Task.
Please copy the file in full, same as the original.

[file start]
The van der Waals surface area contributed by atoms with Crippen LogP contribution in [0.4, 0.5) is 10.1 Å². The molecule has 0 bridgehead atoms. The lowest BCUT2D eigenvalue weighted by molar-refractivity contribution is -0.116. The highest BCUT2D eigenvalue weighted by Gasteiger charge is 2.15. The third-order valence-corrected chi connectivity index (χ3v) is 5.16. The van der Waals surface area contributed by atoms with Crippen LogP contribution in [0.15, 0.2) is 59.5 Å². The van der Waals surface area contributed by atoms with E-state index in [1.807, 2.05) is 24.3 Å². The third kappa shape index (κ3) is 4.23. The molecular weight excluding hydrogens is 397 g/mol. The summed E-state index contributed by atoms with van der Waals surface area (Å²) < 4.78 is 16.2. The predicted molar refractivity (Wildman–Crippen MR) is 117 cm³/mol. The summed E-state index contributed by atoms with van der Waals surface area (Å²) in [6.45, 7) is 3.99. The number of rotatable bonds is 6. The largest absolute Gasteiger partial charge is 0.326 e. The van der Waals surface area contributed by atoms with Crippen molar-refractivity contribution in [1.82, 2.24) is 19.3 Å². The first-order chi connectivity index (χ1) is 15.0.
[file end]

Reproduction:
The van der Waals surface area contributed by atoms with Crippen LogP contribution in [0.4, 0.5) is 10.1 Å². The molecule has 0 bridgehead atoms. The lowest BCUT2D eigenvalue weighted by molar-refractivity contribution is -0.116. The highest BCUT2D eigenvalue weighted by Gasteiger charge is 2.15. The third-order valence-corrected chi connectivity index (χ3v) is 5.16. The van der Waals surface area contributed by atoms with Crippen LogP contribution in [0.15, 0.2) is 59.5 Å². The van der Waals surface area contributed by atoms with E-state index in [1.807, 2.05) is 24.3 Å². The third kappa shape index (κ3) is 4.23. The molecular weight excluding hydrogens is 397 g/mol. The summed E-state index contributed by atoms with van der Waals surface area (Å²) < 4.78 is 16.2. The predicted molar refractivity (Wildman–Crippen MR) is 117 cm³/mol. The summed E-state index contributed by atoms with van der Waals surface area (Å²) in [6.45, 7) is 3.99. The number of rotatable bonds is 6. The largest absolute Gasteiger partial charge is 0.326 e. The van der Waals surface area contributed by atoms with Crippen molar-refractivity contribution in [1.82, 2.24) is 19.3 Å². The first-order chi connectivity index (χ1) is 15.0.